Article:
At Emutex we design and develop high performance software for our customers' embedded systems based products and solutions. We build bespoke solutions for a variety of IT networking, telecommunication, automotive and industrial applications.When required, we also work with our silicon and embedded systems design partners to design and source hardware systems that are optimally tailored to meet our customers' specific application needs.


Dan O'Donovan - CTO, Senior Embedded Software Engineer


Emutex designed and implemented a mixed analog/digital test station, coupled with a Continuous Integration system, to validate a bespoke embedded firmware solution.




A highly configurable firmware that interacts with a broad variety of peripherals, such as the example described here [link], requires a comprehensive Continuous Integration (CI) testing platform to monitor and verify the correct performance of the Firmware (and associated elements) during the whole software development life-cycle, from early stages of development through to product releases and subsequent maintenance. For an embedded system that interfaces with the physical environmental through use of analog sensors, a challenge is to emulate the range of possible sensor stimuli that can occur as inputs in a way that can be automated.


Testing an embedded platform that supports a wide range of differing physical inputs and configuration options brings many challenges. For example:

  • Scale of test case permutations: The multiplication of configurations, operating modes, input types and ranges of input values generate a quantity of test cases that can be difficult to cover exhaustively, even with automation. However, it is paramount to cover the widest range possible to assure the reliability and accuracy of the Firmware.
  • Test hardware replication: The test hardware should be easy to replicate, to allow multiple instances to be used in parallel to shorten test times and provide timely feedback to the software developers, and also to allow tests to be reproduced across multiple sites where needed. At the same time, project budget and timeline constraints must also be considered when designing the test hardware to minimise component and development costs.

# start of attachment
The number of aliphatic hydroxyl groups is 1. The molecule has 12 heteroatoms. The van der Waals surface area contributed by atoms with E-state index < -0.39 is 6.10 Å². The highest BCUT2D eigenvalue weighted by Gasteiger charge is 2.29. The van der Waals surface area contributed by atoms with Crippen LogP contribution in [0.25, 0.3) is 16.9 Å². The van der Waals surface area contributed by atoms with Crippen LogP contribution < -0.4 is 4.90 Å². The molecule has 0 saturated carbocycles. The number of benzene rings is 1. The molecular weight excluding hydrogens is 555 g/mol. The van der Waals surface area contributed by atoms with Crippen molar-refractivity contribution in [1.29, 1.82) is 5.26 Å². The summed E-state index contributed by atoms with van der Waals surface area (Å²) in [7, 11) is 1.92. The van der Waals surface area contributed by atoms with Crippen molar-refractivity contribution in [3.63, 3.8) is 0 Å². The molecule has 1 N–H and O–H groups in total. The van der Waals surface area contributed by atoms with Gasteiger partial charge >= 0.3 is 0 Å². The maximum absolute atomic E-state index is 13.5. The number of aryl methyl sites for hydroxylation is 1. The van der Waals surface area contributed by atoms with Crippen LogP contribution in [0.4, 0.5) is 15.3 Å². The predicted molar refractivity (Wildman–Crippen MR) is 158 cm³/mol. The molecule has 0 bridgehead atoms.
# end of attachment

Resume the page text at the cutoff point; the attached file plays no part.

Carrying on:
• Emulation of analog sensor inputs: Analog sensor inputs must be correctly emulated with reasonable consistency and accuracy, but without resorting to special test chambers to control the physical magnitudes (like humidity, pressure, temperature …). Such test chambers are typically used for high-accuracy testing, calibration or certification towards the end of the product development cycle but are typically not viable for use in the automation of testing during earlier stages of development due to their high cost and need for manual intervention.
  • Automation for use within a Continuous Integration (CI) system: Continuous Integration brings many benefits, especially for complex systems where the breadth of test permutations and hence test effort is significant. Using CI along with a comprehensive suite of consistent, repeatable tests provides prompt feedback to developers for quick resolution of new issues, increases confidence in the stability of the code base, and ultimately leads to quicker project delivery times.
  • Capacity to evolve along with firmware specifications: In an Agile Methodology-based project, changes and extensions in the specification are expected. The test station must be designed with flexibility in mind, both at hardware and software level.


The core of the test station in this example is a matrix of relays and a PCB which contains a large set of analog components and switches to emulate all the specified connections between sensors and the software under test (SUT). Those elements plus some ancillary ones are all controlled by an UP Board as in the diagram below:

The Assembly

emutex ADI 1

The Continuous Integration system implemented in Emutex is based on GitLab which is running on a dedicated server. It stores the repository with all the source code and resources used in the project, and also provides the CI mechanism as part of the quality control put in place at our company.

The CI system will launch a complete round of tests when one of the following conditions is met:

  • New git tag applied: This is used mainly when something important, like a new feature, has been accomplished or before releasing a new version of the package to the customer.
  • Manual trigger: This is usually when it is needed to check something, like when there is a change in the hardware, a new bug has been found, or some different conditions need to be tested. In most cases, only particular tests are executed and can be done using a specified git branch instead of the usual master branch to evaluate a new change-set prior to merging. That way, the needed tests are executed much faster and risk of disruption to the master branch (and impact to the rest of the team) is greatly reduced.